BenchmarkReadStruct-4            2030828               593 ns/op         126.44 MB/s
BenchmarkReadStruct-4            2032056               595 ns/op         126.04 MB/s
BenchmarkReadStruct-4            2031474               593 ns/op         126.41 MB/s
BenchmarkReadStruct-4            2042948               588 ns/op         127.60 MB/s
PASS    
ok      encoding/binary 9.016s
bradfitz@go:~/go/src/encoding/binary$ go test -v -run=XXX -bench=ReadStruct$ -count=5
goos: linux
goarch: amd64
pkg: encoding/binary
BenchmarkReadStruct
BenchmarkReadStruct-4             741402              1523 ns/op          49.24 MB/s
BenchmarkReadStruct-4             807487              1517 ns/op          49.45 MB/s
BenchmarkReadStruct-4             816326              1523 ns/op          49.23 MB/s
BenchmarkReadStruct-4             796476              1518 ns/op          49.42 MB/s
BenchmarkReadStruct-4             804229              1519 ns/op          49.37 MB/s
PASS
ok      encoding/binary 6.120s
diff --git a/src/encoding/binary/binary.go b/src/encoding/binary/binary.go
index 8c2d1d9da4..8b1e97cb2d 100644
--- a/src/encoding/binary/binary.go
+++ b/src/encoding/binary/binary.go
@@ -26,6 +26,7 @@ import (
        "io"
        "math"
        "reflect"
+       "sync"
 )
 
 // A ByteOrder specifies how to convert byte sequences into
@@ -377,6 +378,8 @@ func dataSize(v reflect.Value) int {
        return sizeof(v.Type())
 }
 
+var structSize sync.Map // reflect.Type -> size
+
 // sizeof returns the size >= 0 of variables for the given type or -1 if the type is not acceptable.
 func sizeof(t reflect.Type) int {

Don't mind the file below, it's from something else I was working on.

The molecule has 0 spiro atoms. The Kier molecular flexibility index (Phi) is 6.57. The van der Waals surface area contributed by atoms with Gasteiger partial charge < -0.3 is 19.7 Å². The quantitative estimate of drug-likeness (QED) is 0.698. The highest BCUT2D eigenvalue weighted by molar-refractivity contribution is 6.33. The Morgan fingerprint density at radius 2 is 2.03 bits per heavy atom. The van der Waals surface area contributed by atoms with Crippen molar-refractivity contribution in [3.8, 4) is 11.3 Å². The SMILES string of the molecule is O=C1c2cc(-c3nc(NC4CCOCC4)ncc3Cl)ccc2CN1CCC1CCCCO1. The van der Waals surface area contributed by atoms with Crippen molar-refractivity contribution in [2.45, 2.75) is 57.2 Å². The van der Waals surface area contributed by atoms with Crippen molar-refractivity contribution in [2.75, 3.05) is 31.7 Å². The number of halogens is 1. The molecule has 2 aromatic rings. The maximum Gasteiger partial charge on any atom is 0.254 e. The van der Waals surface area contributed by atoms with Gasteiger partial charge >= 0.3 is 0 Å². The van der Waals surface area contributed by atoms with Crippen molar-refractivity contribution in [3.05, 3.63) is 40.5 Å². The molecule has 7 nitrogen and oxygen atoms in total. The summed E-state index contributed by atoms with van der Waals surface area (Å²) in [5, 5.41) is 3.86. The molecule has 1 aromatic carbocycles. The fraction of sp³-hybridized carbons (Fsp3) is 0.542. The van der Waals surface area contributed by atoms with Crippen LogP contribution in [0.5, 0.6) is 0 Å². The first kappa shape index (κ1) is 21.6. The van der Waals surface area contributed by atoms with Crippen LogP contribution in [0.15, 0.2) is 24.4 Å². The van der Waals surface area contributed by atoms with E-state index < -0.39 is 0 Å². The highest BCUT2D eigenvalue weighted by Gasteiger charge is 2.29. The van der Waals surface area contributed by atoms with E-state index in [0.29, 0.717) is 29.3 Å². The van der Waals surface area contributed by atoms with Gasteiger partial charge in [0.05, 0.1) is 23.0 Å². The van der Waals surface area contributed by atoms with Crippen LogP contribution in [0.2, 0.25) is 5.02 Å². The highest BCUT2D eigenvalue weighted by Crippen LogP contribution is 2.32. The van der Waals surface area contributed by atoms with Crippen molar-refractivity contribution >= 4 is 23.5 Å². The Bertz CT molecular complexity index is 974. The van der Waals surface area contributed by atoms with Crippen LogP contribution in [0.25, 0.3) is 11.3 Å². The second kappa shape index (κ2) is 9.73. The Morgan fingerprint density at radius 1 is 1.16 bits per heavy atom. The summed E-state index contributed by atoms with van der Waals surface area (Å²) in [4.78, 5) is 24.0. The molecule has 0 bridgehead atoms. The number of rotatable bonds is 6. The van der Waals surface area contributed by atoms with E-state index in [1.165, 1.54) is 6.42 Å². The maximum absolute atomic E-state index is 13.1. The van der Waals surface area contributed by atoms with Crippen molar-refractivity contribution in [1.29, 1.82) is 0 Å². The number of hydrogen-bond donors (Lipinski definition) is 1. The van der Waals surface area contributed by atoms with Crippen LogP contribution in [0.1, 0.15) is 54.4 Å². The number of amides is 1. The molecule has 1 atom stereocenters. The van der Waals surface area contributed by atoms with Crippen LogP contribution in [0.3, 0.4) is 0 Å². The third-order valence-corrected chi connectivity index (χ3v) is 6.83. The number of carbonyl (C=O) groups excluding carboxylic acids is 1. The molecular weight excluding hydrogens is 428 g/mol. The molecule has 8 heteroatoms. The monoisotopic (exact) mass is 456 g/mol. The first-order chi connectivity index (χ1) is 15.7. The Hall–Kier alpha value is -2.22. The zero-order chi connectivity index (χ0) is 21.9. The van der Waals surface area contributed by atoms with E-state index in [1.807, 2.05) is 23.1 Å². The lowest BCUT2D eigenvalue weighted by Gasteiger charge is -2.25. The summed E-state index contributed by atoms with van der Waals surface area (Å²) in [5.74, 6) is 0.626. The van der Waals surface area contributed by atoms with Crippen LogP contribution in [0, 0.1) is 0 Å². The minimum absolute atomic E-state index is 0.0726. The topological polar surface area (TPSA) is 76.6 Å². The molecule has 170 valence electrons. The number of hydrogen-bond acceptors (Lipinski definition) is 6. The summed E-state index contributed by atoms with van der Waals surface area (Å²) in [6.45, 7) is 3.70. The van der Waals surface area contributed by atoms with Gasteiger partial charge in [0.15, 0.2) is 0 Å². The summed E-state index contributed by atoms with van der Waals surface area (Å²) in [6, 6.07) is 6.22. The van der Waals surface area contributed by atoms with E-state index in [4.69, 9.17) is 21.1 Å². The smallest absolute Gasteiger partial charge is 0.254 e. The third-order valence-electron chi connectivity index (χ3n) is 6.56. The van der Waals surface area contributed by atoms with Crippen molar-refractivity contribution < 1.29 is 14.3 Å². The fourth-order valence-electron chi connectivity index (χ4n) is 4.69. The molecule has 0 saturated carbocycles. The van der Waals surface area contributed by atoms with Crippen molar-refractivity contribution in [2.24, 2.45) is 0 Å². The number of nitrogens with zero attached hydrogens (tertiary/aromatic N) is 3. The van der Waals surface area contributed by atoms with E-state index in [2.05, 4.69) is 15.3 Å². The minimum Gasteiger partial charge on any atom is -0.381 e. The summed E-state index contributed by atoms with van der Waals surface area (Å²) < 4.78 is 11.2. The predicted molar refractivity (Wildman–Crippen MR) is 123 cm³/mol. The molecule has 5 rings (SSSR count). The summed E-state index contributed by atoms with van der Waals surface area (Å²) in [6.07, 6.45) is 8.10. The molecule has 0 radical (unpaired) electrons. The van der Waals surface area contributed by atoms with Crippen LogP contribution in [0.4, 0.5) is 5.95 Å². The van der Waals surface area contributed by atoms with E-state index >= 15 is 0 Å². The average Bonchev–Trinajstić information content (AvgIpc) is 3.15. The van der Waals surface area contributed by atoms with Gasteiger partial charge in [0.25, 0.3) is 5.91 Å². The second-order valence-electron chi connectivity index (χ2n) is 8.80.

switch t.Kind() {
@@ -386,6 +389,9 @@ func sizeof(t reflect.Type) int {
                }
 
        case reflect.Struct:
+               if size, ok := structSize.Load(t); ok {
+                       return size.(int)
+               }
                sum := 0
                for i, n := 0, t.NumField(); i < n; i++ {
                        s := sizeof(t.Field(i).Type)
@@ -394,6 +400,9 @@ func sizeof(t reflect.Type) int {
                        }
                        sum += s
                }
+               if t.Name() != "" { // don't cache reflect-created types
+                       structSize.Store(t, sum)
+               }
                return sum
 
        case reflect.Bool,

I'm fine with that.

It's a bounded number of structs.

@lmb
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lmb commented Oct 24, 2019

I've updated the CL based on your code @bradfitz, with a little twist: we only cache the result of dataSize, which should mean that there are less items in the cache and that the sync.Map lookup is not in the recursive sizeof.

@rsc
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rsc commented Oct 30, 2019

Given that the code is so small and the memory footprint is bounded, I withdraw my objection to adding this cache.

Does anyone else still object? Otherwise it seems like this is a likely accept.

Leaving open a week for final comments.